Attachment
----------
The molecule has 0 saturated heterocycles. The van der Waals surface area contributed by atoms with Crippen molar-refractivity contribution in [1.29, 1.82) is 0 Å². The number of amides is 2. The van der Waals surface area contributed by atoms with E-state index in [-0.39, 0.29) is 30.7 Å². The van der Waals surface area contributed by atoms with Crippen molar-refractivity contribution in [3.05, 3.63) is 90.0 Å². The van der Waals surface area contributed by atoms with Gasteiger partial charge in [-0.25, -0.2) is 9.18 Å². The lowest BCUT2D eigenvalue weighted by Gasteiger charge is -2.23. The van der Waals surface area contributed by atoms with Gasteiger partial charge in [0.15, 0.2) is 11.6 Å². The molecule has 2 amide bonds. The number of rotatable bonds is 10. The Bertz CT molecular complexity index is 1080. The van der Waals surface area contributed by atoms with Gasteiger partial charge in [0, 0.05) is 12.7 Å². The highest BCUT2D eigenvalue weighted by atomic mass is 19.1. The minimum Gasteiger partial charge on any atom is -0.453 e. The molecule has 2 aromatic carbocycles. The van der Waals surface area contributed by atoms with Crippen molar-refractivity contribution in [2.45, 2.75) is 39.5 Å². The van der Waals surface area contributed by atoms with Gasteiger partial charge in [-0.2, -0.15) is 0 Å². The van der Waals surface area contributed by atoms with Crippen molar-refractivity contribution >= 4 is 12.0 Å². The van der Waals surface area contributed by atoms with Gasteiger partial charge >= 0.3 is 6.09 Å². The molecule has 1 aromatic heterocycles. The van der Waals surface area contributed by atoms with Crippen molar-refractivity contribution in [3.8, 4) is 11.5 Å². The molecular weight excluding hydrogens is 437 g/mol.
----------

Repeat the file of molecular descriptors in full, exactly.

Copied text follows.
The molecule has 0 saturated heterocycles. The van der Waals surface area contributed by atoms with Crippen molar-refractivity contribution in [1.29, 1.82) is 0 Å². The number of amides is 2. The van der Waals surface area contributed by atoms with E-state index in [-0.39, 0.29) is 30.7 Å². The van der Waals surface area contributed by atoms with Crippen molar-refractivity contribution in [3.05, 3.63) is 90.0 Å². The van der Waals surface area contributed by atoms with Gasteiger partial charge in [-0.25, -0.2) is 9.18 Å². The lowest BCUT2D eigenvalue weighted by Gasteiger charge is -2.23. The van der Waals surface area contributed by atoms with Gasteiger partial charge in [0.15, 0.2) is 11.6 Å². The molecule has 2 amide bonds. The number of rotatable bonds is 10. The Bertz CT molecular complexity index is 1080. The van der Waals surface area contributed by atoms with Gasteiger partial charge in [0, 0.05) is 12.7 Å². The highest BCUT2D eigenvalue weighted by atomic mass is 19.1. The minimum Gasteiger partial charge on any atom is -0.453 e. The molecule has 2 aromatic carbocycles. The van der Waals surface area contributed by atoms with Crippen molar-refractivity contribution in [2.45, 2.75) is 39.5 Å². The van der Waals surface area contributed by atoms with Gasteiger partial charge in [-0.2, -0.15) is 0 Å². The van der Waals surface area contributed by atoms with Crippen molar-refractivity contribution >= 4 is 12.0 Å². The van der Waals surface area contributed by atoms with Gasteiger partial charge >= 0.3 is 6.09 Å². The molecule has 1 aromatic heterocycles. The van der Waals surface area contributed by atoms with Crippen molar-refractivity contribution in [3.8, 4) is 11.5 Å². The molecular weight excluding hydrogens is 437 g/mol.